Giants grab Huskies ace with first pick

Giants grab Huskies ace with first pick

SAN FRANCISCO -- His fastball has been clocked at 100 miles per hour, his power curveball is devastating -- Baseball America tabbed it the finest in the country -- and that's why the Giants picked University of Washington right-hander Tim Lincecum as their first pick Tuesday in this year's First-Year Player Draft.

And he was available, explained a pleasantly surprised Dick Tidrow, San Francisco's vice president of player personnel.

"We were kind of shocked he was there -- he was suppposed to be in the top three," said Tidrow. "We like his arm, his stuff and his athleticism. He's got a power arm with good breaking stuff. He's a fast mover who can pitch in either a starting or relief role."

Tidrow explained Lincecum, who led the nation's collegiate pitchers with 199 strikeouts, will begin play at short-season Class A Salem-Keizer but should move quickly through the Minor League ranks.

"This is a good thing for the Giants -- this guy's going to be a big-league pitcher for a long while," said Tidrow. "But we're going to be careful with him for a while."

The relatively undersized Lincecum felt he might have been overlooked by some teams seeking a prototypical 6-foot-4, 6-foot-6 pitcher built for durability, but he said he's a "legit" 6-footer and wasn't disappointed to be chosen No. 10 by the Giants.

"Being picked by the Giants really is a good thing for me," he said. "It's close to home, San Francisco is a good team, and it's a good place to pitch. It's kind of awkward because I didn't talk to the Giants, but I think everything will pan out.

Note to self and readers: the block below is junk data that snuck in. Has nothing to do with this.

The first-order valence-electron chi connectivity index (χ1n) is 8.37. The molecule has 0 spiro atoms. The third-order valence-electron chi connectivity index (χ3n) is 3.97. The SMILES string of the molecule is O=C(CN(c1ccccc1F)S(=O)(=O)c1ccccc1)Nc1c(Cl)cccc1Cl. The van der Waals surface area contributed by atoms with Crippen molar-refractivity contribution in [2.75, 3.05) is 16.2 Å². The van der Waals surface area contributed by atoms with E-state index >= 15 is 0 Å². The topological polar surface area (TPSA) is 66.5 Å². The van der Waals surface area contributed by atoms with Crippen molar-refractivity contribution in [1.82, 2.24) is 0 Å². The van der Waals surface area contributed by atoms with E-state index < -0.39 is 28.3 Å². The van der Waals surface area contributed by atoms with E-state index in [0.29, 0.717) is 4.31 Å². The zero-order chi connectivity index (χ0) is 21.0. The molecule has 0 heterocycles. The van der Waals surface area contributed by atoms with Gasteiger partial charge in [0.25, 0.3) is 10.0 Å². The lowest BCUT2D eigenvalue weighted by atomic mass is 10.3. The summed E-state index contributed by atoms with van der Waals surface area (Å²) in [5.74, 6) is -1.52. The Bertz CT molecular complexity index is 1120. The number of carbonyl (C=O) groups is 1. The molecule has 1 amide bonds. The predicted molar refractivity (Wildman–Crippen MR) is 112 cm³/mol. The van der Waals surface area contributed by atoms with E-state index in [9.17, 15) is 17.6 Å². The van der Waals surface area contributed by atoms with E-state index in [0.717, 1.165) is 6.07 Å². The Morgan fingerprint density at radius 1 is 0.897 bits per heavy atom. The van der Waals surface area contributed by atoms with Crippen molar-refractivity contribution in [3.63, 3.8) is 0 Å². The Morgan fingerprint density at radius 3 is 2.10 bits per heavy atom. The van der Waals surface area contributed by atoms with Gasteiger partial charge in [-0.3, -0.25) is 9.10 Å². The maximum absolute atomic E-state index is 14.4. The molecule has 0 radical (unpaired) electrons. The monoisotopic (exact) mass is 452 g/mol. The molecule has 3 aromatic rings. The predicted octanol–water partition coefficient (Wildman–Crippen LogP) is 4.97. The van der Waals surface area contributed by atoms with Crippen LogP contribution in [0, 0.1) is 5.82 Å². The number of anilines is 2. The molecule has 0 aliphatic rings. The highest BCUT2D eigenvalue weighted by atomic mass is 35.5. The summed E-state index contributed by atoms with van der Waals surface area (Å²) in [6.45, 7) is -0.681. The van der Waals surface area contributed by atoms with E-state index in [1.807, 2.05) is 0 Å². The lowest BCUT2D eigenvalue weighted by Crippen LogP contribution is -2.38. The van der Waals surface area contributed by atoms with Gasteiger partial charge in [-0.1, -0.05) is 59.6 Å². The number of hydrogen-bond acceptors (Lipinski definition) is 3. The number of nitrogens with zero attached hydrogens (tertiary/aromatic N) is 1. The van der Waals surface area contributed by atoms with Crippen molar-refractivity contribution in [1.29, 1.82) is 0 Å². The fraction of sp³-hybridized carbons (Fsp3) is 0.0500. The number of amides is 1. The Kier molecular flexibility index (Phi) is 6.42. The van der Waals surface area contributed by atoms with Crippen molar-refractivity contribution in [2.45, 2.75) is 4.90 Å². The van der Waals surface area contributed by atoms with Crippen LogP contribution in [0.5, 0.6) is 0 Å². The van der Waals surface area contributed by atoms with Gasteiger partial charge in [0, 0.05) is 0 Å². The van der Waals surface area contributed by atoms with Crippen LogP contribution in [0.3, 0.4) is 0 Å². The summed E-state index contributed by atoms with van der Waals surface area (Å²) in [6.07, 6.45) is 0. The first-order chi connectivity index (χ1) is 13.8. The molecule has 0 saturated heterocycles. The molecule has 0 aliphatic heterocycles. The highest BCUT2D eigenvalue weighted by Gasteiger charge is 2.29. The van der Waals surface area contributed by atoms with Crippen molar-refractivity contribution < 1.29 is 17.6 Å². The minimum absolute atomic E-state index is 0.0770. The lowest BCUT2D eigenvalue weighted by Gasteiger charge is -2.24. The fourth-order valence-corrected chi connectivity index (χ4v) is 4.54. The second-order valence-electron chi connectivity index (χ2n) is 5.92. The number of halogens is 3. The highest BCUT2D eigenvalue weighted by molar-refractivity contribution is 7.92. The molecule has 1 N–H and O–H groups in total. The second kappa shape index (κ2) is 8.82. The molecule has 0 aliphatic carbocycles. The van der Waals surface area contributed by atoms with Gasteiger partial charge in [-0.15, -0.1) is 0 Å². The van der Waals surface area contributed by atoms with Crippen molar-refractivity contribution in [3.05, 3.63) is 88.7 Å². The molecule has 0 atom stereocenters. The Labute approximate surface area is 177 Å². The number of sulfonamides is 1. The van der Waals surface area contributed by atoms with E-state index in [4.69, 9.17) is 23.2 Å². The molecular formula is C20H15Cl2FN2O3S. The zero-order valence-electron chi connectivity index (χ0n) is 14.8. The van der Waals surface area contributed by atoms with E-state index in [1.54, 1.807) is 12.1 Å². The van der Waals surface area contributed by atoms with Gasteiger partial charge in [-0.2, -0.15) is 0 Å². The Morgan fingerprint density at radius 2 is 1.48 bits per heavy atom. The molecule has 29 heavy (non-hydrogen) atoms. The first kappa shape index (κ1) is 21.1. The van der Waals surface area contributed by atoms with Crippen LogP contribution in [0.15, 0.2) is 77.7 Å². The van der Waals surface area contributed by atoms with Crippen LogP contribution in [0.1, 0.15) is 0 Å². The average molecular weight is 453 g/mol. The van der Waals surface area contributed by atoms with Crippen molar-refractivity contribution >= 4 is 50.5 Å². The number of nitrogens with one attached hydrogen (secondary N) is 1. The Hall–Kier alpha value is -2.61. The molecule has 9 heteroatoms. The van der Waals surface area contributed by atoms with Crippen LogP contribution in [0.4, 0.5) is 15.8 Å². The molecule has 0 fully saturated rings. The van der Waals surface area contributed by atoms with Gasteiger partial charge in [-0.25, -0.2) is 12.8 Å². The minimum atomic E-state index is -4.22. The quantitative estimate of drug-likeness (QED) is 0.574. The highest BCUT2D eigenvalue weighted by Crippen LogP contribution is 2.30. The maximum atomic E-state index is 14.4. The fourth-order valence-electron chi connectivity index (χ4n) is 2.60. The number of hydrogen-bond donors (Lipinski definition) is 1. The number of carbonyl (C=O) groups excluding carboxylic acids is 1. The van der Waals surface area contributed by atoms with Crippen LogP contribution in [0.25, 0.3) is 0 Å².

"If Huston Street can do it, I can do it," said Lincecum of the Oakland A's 6-foot reliever.

As for eventually making it to the Major Leagues, the collegian said he's not sure of the timetable, but is confident it'll happen.

"I don't doubt myself," said Lincecum, who has been compared by some observers to Scot Shields and Francisco Rodriguez. "It's dictated by how I do. I have confidence, but I'll take it step by step."

Lincecum is known for a unique pitching style -- with a softer Luis Tiant twist -- but believes he's sound mechanically and has never had physical problems throwing deep into games.

Hey, "throw more, not less" is his motto.

Huskies coach Ken Knutson raves about the junior, who was 12-4 this season with a 1.94 ERA and 199 strikeouts, the latter figure tops in the nation.

"He's phenomenal, with great timing and delivery and four quality pitches," said Knutson of Lincecum, the Pac-10's all-time leader with 491 strikeouts and the conference's Pitcher of the Year in 2006.

Can you say a right-handed Billy Wagner?

"It's very exciting for us and we're happy for Tim and the Giants," said Knutson. "His stuff is the best in college baseball, always in the upper 90s [in mph]. He uses the lower half of his body really well and is strong and athletic."

Washington's career and single-season record-holder in whiffs and victories, Lincecum has been equated to Houston's Roy Oswalt for overall effectiveness. He is a first-team All-American and one of five finalists for the coveted Golden Spikes award.

Lincecum has been described by scouts as mature and ready to pitch at a higher level -- like the Majors, right now. In addition to his break-the-sound-barrier fastball and "hammer" of a curve with its vicious downward arc, he also owns a good slider, which he can use as a first-pitch strike.

Knutson says Lincecum, who turns 22 on June 15, also has the perfect mind-set for the mound.

"He loves to pitch and is very competitive," said Knutson. "He wants to win and was an excellent teammate for three years. I can't find anything bad about him in his abilities as a pitcher."

Lincecum is still growing. He weighed only 150 pounds after a solid campaign in the rugged Cape Cod League -- he had a loop-best 0.64 ERA -- but bulked up last fall.

Manager Felipe Alou's eyes widened when asked about the new recruit.

"He has a real live arm and he's an excitable guy -- he's a strikeout guy," said the skipper.

Rich Draper is a reporter for MLB.com. This story was not subject to the approval of Major League Baseball or its clubs.